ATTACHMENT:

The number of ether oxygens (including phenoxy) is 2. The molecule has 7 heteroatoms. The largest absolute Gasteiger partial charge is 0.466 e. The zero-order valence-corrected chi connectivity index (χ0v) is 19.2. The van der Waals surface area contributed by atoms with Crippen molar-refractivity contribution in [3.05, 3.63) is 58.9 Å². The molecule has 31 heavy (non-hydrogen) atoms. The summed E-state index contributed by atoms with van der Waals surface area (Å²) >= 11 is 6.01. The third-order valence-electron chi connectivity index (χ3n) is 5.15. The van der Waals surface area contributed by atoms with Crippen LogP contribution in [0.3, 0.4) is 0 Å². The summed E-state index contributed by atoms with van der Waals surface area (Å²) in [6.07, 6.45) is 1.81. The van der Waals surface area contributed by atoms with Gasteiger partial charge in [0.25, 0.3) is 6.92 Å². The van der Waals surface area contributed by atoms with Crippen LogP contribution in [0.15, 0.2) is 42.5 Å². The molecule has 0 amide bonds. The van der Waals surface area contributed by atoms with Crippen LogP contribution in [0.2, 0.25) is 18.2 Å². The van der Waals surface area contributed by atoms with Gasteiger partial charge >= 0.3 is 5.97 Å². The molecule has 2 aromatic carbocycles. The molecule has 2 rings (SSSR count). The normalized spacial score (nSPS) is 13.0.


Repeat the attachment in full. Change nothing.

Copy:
The number of ether oxygens (including phenoxy) is 2. The molecule has 7 heteroatoms. The largest absolute Gasteiger partial charge is 0.466 e. The zero-order valence-corrected chi connectivity index (χ0v) is 19.2. The van der Waals surface area contributed by atoms with Crippen molar-refractivity contribution in [3.05, 3.63) is 58.9 Å². The molecule has 31 heavy (non-hydrogen) atoms. The summed E-state index contributed by atoms with van der Waals surface area (Å²) >= 11 is 6.01. The third-order valence-electron chi connectivity index (χ3n) is 5.15. The van der Waals surface area contributed by atoms with Crippen LogP contribution in [0.3, 0.4) is 0 Å². The summed E-state index contributed by atoms with van der Waals surface area (Å²) in [6.07, 6.45) is 1.81. The van der Waals surface area contributed by atoms with Gasteiger partial charge in [0.25, 0.3) is 6.92 Å². The van der Waals surface area contributed by atoms with Crippen LogP contribution in [0.15, 0.2) is 42.5 Å². The molecule has 0 amide bonds. The van der Waals surface area contributed by atoms with Crippen LogP contribution in [0.2, 0.25) is 18.2 Å². The van der Waals surface area contributed by atoms with Gasteiger partial charge >= 0.3 is 5.97 Å². The molecule has 2 aromatic carbocycles. The molecule has 2 rings (SSSR count). The normalized spacial score (nSPS) is 13.0.